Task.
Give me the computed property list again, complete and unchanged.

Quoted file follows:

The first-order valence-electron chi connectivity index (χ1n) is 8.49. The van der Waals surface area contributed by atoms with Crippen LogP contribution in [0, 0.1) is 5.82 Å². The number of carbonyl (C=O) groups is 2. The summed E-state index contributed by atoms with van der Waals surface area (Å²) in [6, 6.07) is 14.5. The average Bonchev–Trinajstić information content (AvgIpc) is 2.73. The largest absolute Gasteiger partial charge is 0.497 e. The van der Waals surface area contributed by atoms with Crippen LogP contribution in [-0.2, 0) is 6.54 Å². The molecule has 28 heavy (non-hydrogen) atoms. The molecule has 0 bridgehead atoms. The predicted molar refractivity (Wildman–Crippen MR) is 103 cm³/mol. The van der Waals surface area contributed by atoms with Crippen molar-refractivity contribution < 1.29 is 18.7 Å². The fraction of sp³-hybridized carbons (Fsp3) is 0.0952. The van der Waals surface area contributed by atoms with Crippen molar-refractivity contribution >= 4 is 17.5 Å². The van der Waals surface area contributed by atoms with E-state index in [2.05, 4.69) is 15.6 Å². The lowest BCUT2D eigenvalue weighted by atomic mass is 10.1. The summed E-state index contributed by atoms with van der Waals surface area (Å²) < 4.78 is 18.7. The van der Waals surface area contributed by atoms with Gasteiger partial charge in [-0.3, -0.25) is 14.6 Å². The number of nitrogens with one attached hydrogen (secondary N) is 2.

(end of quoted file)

The first-order valence-electron chi connectivity index (χ1n) is 8.49. The van der Waals surface area contributed by atoms with Crippen LogP contribution in [0, 0.1) is 5.82 Å². The number of carbonyl (C=O) groups is 2. The summed E-state index contributed by atoms with van der Waals surface area (Å²) in [6, 6.07) is 14.5. The average Bonchev–Trinajstić information content (AvgIpc) is 2.73. The largest absolute Gasteiger partial charge is 0.497 e. The van der Waals surface area contributed by atoms with Crippen LogP contribution in [-0.2, 0) is 6.54 Å². The molecule has 28 heavy (non-hydrogen) atoms. The molecule has 0 bridgehead atoms. The predicted molar refractivity (Wildman–Crippen MR) is 103 cm³/mol. The van der Waals surface area contributed by atoms with Crippen molar-refractivity contribution < 1.29 is 18.7 Å². The fraction of sp³-hybridized carbons (Fsp3) is 0.0952. The van der Waals surface area contributed by atoms with Crippen molar-refractivity contribution >= 4 is 17.5 Å². The van der Waals surface area contributed by atoms with E-state index in [2.05, 4.69) is 15.6 Å². The lowest BCUT2D eigenvalue weighted by atomic mass is 10.1. The summed E-state index contributed by atoms with van der Waals surface area (Å²) < 4.78 is 18.7. The van der Waals surface area contributed by atoms with Gasteiger partial charge in [-0.3, -0.25) is 14.6 Å². The number of nitrogens with one attached hydrogen (secondary N) is 2.